Tuesday, 29 April 2014

HS2: a wasted opportunity to transform British transport

With the HS2 project passing its second reading in the House of Commons on 28 April, Britain is one step closer to entering the age of high speed rail at last. Despite passing with a landslide of 451 votes to 50, HS2 remains controversial. While Transport Secretary Patrick McLoughlin insists the improvement in rail services would reduce the north-south divide, HS2’s opponents argue that at £50 billion it is too expensive and that the money could be better spent elsewhere. But the chief objection to HS2 ought to be that it is not ambitious enough.

HS2 will connect London with Birmingham where the line will fork, with a western line continuing to Manchester and Glasgow, and an eastern line going on to Leeds and Edinburgh. Once completed it would reduce journey times from London to Leeds from 132 minutes to 82 minutes, London to Manchester from 128 to 68 minutes and London to Birmingham from 84 to 49 minutes. The first phase from London to Birmingham is due to open in 2026, and HS2 is projected to reach Leeds and Manchester by 2033.

26 Conservative MPs voted against HS2 and others abstained, citing the damage to ancient woodlands and the potentially negative effect on house prices. The fact that the route of HS2 will go through their constituencies has of course got nothing to do with it. It is classic nimbyism, clothing a self-interested agenda in pseudo-environmentalist language. 

Others claim the money would be better spent on improving the existing railways. This has effectively been the British rail policy for decades, and the result has been painfully slow progress. In 1938 the Mallard managed 126 mph and took six and a half hours from London to Edinburgh. Today the journey still takes five hours, and our trains manage 140 mph. Without new track, faster trains will still get stuck behind the slow trains, and the poor state of the track prevents new trains from reaching their top speed. 

Meanwhile a report by the Institute of Economic Affairs has deemed it “highly unlikely” that HS2 would bring about a significant economic boost to the north. The IEA reached this conclusion on the basis that HS1, the high speed Eurostar link from London to Paris and Brussels, had not brought significant growth or jobs to East Kent. This comparison is unfair, given that the objective of HS1 was to improve rail travel to the continent.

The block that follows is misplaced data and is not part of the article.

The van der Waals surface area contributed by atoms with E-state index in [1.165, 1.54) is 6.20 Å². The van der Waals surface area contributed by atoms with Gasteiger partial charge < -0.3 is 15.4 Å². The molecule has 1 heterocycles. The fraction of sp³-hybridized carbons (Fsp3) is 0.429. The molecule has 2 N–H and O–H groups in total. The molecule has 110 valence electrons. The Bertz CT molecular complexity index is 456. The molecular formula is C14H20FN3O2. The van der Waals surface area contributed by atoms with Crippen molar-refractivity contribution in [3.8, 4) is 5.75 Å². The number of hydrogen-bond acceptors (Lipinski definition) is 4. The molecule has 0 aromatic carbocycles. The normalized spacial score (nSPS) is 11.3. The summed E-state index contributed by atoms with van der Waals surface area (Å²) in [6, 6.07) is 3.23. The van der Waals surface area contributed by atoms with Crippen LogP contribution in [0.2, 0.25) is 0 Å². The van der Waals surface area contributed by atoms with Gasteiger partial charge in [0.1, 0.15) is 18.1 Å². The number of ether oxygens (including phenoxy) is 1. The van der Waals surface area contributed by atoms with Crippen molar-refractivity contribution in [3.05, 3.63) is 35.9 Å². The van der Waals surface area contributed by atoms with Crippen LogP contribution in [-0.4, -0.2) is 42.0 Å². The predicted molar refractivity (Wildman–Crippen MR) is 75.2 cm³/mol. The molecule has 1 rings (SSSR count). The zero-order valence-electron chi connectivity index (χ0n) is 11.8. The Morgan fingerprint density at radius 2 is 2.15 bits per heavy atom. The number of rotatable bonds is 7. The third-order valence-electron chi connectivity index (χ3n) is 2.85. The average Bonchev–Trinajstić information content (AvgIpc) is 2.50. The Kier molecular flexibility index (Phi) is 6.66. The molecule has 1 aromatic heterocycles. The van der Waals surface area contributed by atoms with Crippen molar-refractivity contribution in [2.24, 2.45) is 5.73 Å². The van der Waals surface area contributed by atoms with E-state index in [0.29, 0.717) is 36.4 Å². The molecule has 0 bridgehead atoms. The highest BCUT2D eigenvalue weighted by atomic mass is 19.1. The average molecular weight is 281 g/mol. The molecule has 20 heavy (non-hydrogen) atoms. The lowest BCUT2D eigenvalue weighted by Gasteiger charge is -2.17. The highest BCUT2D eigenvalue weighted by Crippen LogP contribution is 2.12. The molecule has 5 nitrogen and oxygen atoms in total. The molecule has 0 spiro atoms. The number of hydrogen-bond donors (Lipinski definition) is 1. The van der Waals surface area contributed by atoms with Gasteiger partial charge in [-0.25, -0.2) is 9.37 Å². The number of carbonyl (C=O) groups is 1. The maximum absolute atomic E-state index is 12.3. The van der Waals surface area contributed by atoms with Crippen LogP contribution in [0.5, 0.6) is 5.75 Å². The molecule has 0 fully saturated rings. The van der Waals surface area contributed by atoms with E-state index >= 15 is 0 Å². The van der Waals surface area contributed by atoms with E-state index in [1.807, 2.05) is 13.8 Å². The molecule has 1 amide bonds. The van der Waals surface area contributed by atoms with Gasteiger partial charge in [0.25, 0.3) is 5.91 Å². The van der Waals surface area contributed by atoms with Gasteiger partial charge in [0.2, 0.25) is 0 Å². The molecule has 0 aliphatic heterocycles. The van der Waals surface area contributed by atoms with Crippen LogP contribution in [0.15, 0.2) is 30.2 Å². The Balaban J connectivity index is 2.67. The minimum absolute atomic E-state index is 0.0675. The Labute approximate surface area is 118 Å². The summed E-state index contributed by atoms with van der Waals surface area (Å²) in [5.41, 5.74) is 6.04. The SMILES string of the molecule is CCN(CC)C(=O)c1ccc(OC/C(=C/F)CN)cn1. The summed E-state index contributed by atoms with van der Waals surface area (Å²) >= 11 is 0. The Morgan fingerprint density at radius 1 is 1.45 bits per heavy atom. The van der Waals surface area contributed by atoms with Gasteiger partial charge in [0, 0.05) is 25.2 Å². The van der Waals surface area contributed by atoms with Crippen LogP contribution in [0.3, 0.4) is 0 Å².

The real tragedy of the debate on HS2 is the inability to recognise a golden opportunity to revolutionise British transport. Why not break from the existing system of expensive trains primarily serving business, and introduce a high speed network that is affordable for all? This would enable long-distance commuting, allowing job-seekers in the north to work in London, and potentially ease the strain on rent and housing in the south east. An HS2 founded on this basis could also reduce the appeal of internal flights and reduce congestion on the motorways, with train services at last being able to compete financially with the car.

Bringing down rail prices can only be achieved by increasing the capacity of trains and ensuring they are used. Why not have double-decker trains like the TGV in France, so that each train can carry far more passengers? Why not plan an HS3 and HS4 to improve the appalling services between cities such as Liverpool, Sheffield and Hull? Why not follow Germany in building the track beside motorways, thereby addressing some of the environmental concerns?

As a late-comer to the era of high speed rail, Britain has the opportunity to learn from other countries and develop a new rail transport model. The failure to grasp this chance should be the main criticism of the HS2 project.

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